Retired weather service head talks extreme weather, climate change and, yes, 'Sharpiegate'
For as long as he can remember, Louis Uccellini wanted to be a meteorologist.
To ultimately have the opportunity to direct the National Weather Service for nine years was far beyond those boyish dreams, said Uccellini, 72, who retired Jan. 1 after 32 years with the agency and 43 years in public service.
"It was just phenomenal," he said. "I looked forward to it every day."
He led the service during a period when the nation’s weather became more extreme under the influence of the warming climate, and he oversaw leaps forward in technological improvements — though one of the biggest tempests he faced involved an erroneous forecast and a black marker pen.
"Sharpiegate," as it came to be known, happened in 2019 after President Donald Trump tweeted a list of states threatened by Hurricane Dorian and included Alabama, though that hadn't been part of the forecast. That prompted calls to the weather service office in Birmingham, which tweeted that Dorian was not expected to hit Alabama.
During the ensuing brouhaha, the weather service’s parent agency, the National Oceanic and Atmospheric Administration, issued a statement defending the president’s claim. The president also displayed a forecast track map that appeared to have been altered with a marker to include Alabama.
Uccellini talked with USA TODAY about his recollections of that event, the changing climate and more. Pride swelled in his voice when he spoke about the agency's 4,400 employees in more than 150 offices stretching from Guam to Puerto Rico.
“The commitment to mission and dedication to public service is off the charts,” he said of his colleagues. “And that's what brings them to work everyday. It's a really amazing group of people."
The rest of the conversation, edited for clarity and length, is below:
Q. How challenging is it to prepare for weather extremes that occur more often?
A. When we start getting these extreme events at a magnitude that we haven't observed before, it’s very hard to get people to respond to something that they've never seen before.
The rainfall in New York (from Hurricane Ida) was the perfect example of that. Two weeks before Ida, they set a record hourly rainfall rate of 1.9 inches and had some flooding in the city. But when you got to Ida, we broke the record with over three inches per hour. That amount of rainfall literally swamped the infrastructure, and we saw impacts from that kind of rainfall rate that we’ve never observed before.
So this is the challenge that we’re facing in getting people prepared, and it’s tough, not only to be forecasting, but also messaging the uncertainties associated with an event like that because if one aspect of that process kind of falls apart and you don’t get the extreme events, then people come at with you with overhyping an event. So that reduces people’s certainty in responding the next time it happens.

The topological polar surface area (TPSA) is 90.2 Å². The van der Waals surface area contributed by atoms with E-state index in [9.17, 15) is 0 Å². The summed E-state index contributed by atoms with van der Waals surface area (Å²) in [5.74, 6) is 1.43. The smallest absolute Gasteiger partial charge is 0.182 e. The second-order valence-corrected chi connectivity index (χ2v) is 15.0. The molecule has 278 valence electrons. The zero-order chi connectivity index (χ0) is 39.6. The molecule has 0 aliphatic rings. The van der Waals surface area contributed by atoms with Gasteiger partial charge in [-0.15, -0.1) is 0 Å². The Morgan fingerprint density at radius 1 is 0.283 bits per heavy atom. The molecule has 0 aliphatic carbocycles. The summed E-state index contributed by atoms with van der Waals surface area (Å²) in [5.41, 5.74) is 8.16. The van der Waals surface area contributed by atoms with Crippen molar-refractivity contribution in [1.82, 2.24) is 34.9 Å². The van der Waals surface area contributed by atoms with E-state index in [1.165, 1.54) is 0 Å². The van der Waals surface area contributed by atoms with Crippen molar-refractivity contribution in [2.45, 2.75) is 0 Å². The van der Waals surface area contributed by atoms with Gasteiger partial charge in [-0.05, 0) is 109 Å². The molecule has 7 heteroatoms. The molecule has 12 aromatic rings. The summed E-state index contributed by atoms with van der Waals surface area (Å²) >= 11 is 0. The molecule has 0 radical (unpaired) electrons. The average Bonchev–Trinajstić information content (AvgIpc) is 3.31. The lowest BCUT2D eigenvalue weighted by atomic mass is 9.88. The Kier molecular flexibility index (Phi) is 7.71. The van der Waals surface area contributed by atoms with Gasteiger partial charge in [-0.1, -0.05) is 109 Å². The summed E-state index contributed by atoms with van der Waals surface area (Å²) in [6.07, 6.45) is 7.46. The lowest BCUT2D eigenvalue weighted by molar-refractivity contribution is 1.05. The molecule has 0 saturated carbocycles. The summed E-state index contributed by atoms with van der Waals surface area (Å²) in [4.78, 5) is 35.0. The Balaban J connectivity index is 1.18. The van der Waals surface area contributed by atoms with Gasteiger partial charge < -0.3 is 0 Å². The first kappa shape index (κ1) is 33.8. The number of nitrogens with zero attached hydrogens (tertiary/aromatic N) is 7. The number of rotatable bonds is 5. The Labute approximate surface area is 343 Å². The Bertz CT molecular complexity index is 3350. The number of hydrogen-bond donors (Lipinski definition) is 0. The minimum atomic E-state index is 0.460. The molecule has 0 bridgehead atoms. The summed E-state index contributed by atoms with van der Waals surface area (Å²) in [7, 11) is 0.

It's an ongoing challenge. But it's also what's essential for meeting the weather service mission of saving lives, protecting lives and property.
Q. What do you think about the relationship of these extreme weather events to climate change?
A. The weather service mission is not directly related to climate change, but that doesn’t mean as physical scientists we’re not interested in what’s going on, with the realization that as climate change has become more obvious in terms of the warming Earth, some of the hypotheses that were offered by the climate scientists in the 1990s are actually playing out. One of them is the increase in precipitation rates because a warmer atmosphere will hold more water vapor.
We’re certainly seeing extreme events like flooding rainfall. We predict amounts at levels that we haven’t predicted before, and the events still give us more rain than we predicted, even with this idea that these rainfall rates have increased.
And that’s just one example. The droughts that are lasting longer. The fires that are consuming these dried out fuels. These fires are burning hotter and moving faster than ever before. That is a big challenge for us. And it’s a big challenge, getting a community prepared.
It used to be that communities weren’t evacuated until the fire came over the hill, then they’d start moving people out. They’re evacuating communities now two to three days before a projected blowup of a fire because the winds are going to be hurricane force. It’s going to be so hot, that the dryness of the fuel is going to be so volatile, that you can’t wait for the fire to appear because it’s going to burn too fast, it’s going to move so fast, so all of this is providing challenges for us.